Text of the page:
Reducing Campylobacter in broilers and turkeys
Campylobacter is one of the leading causes of foodborne illness. Traditional methods for controlling Campylobacter contamination have been focused within the processing plant, trying to prevent cross contamination through washing and evisceration.
It has been suggested that if colonisation of Campylobacter could be controlled in the birds' intestinal tract, prior to slaughter, then contamination of processed birds also will be reduced.
The functional metabolites in Diamond V Original XPC have been shown to directly impact innate immunity by increasing natural killer cell activity and lysozyme activity, while reducing IFN-gamma production. Adaptive immunity is also impacted as shown by higher levels of secretory IgA and increased antibody titer levels following vaccination.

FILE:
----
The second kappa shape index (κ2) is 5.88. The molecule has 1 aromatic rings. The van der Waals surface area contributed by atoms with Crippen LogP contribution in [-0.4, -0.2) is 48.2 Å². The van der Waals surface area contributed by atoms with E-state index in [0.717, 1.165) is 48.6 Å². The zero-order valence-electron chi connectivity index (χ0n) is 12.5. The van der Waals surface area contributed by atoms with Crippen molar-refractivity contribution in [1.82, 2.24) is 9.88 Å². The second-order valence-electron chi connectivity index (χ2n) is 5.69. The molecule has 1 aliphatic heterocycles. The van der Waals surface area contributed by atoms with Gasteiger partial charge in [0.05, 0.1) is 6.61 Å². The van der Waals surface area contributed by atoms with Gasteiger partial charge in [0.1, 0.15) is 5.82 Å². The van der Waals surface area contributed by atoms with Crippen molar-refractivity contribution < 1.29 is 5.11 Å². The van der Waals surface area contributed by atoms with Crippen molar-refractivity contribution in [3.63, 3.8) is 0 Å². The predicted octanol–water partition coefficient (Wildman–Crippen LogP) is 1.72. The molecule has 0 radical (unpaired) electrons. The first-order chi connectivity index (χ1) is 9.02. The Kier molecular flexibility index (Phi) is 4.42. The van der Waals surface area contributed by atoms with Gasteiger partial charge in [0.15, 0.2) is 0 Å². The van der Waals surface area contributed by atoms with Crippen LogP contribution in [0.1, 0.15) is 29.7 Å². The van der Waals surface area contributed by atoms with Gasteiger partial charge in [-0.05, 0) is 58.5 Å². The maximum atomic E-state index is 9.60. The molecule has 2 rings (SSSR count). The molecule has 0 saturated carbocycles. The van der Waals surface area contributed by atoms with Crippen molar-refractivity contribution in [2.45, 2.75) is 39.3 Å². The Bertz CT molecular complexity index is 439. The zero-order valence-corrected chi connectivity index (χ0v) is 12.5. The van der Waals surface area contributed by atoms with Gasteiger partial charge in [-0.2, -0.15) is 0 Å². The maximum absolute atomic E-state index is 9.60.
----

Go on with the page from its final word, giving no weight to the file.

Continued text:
Two independent studies were recently conducted using a Campylobacter coli challenge to evaluate the effects of Original XPC on C. coli colonisation and transmission. A broiler trial (Experiment 1) was conducted by the SPR Group near Nicholson, GA, and Experiment 2 was conducted at North Carolina State University near Raleigh, NC using commercial turkey hens.
Results for Campylobacter incidence (% positives) were significant as hens fed XPC showed a reduction in numbers (P = 0.023). Prevalence was reduced in the non-inoculated birds from 93% to 75% in the XPC group. Turkey hens consuming XPC exhibited a full log reduction in C. coli colonisation from 4.51 to 3.49.
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